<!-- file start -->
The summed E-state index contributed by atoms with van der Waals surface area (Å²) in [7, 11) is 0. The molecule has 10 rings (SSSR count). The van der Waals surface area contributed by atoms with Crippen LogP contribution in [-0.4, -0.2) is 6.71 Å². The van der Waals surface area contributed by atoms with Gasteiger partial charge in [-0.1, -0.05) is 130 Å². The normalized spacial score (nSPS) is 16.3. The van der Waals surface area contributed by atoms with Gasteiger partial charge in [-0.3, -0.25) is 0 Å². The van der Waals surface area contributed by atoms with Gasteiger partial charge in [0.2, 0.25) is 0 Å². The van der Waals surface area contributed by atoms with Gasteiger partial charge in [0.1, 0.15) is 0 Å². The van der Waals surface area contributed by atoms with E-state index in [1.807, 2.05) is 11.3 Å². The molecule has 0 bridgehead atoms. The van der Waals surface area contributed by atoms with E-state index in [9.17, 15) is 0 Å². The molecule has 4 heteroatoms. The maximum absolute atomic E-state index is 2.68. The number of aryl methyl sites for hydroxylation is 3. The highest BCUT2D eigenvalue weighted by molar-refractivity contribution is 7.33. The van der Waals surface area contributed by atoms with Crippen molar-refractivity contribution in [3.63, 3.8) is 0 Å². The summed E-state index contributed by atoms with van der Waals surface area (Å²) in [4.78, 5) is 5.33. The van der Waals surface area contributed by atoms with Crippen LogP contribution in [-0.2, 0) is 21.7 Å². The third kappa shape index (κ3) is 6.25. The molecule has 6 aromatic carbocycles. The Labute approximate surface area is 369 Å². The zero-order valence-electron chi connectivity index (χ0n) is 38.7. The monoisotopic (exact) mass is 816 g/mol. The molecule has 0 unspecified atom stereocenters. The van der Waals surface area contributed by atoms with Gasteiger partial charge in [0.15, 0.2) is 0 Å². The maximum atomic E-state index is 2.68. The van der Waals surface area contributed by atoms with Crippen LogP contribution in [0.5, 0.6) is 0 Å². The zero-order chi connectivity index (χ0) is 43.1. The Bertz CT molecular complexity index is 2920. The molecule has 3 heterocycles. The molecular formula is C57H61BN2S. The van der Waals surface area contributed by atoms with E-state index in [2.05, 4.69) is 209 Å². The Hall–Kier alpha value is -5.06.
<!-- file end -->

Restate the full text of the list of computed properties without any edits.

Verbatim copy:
The summed E-state index contributed by atoms with van der Waals surface area (Å²) in [7, 11) is 0. The molecule has 10 rings (SSSR count). The van der Waals surface area contributed by atoms with Crippen LogP contribution in [-0.4, -0.2) is 6.71 Å². The van der Waals surface area contributed by atoms with Gasteiger partial charge in [-0.1, -0.05) is 130 Å². The normalized spacial score (nSPS) is 16.3. The van der Waals surface area contributed by atoms with Gasteiger partial charge in [-0.3, -0.25) is 0 Å². The van der Waals surface area contributed by atoms with Gasteiger partial charge in [0.2, 0.25) is 0 Å². The van der Waals surface area contributed by atoms with Gasteiger partial charge in [0.1, 0.15) is 0 Å². The van der Waals surface area contributed by atoms with E-state index in [1.807, 2.05) is 11.3 Å². The molecule has 0 bridgehead atoms. The van der Waals surface area contributed by atoms with E-state index in [9.17, 15) is 0 Å². The molecule has 4 heteroatoms. The maximum absolute atomic E-state index is 2.68. The number of aryl methyl sites for hydroxylation is 3. The highest BCUT2D eigenvalue weighted by molar-refractivity contribution is 7.33. The van der Waals surface area contributed by atoms with Crippen molar-refractivity contribution in [3.63, 3.8) is 0 Å². The summed E-state index contributed by atoms with van der Waals surface area (Å²) in [4.78, 5) is 5.33. The van der Waals surface area contributed by atoms with Crippen LogP contribution in [-0.2, 0) is 21.7 Å². The third kappa shape index (κ3) is 6.25. The molecule has 6 aromatic carbocycles. The Labute approximate surface area is 369 Å². The zero-order valence-electron chi connectivity index (χ0n) is 38.7. The monoisotopic (exact) mass is 816 g/mol. The molecule has 0 unspecified atom stereocenters. The van der Waals surface area contributed by atoms with Gasteiger partial charge in [0.15, 0.2) is 0 Å². The maximum atomic E-state index is 2.68. The van der Waals surface area contributed by atoms with Crippen LogP contribution in [0.5, 0.6) is 0 Å². The zero-order chi connectivity index (χ0) is 43.1. The Bertz CT molecular complexity index is 2920. The molecule has 3 heterocycles. The molecular formula is C57H61BN2S. The van der Waals surface area contributed by atoms with E-state index in [2.05, 4.69) is 209 Å². The Hall–Kier alpha value is -5.06.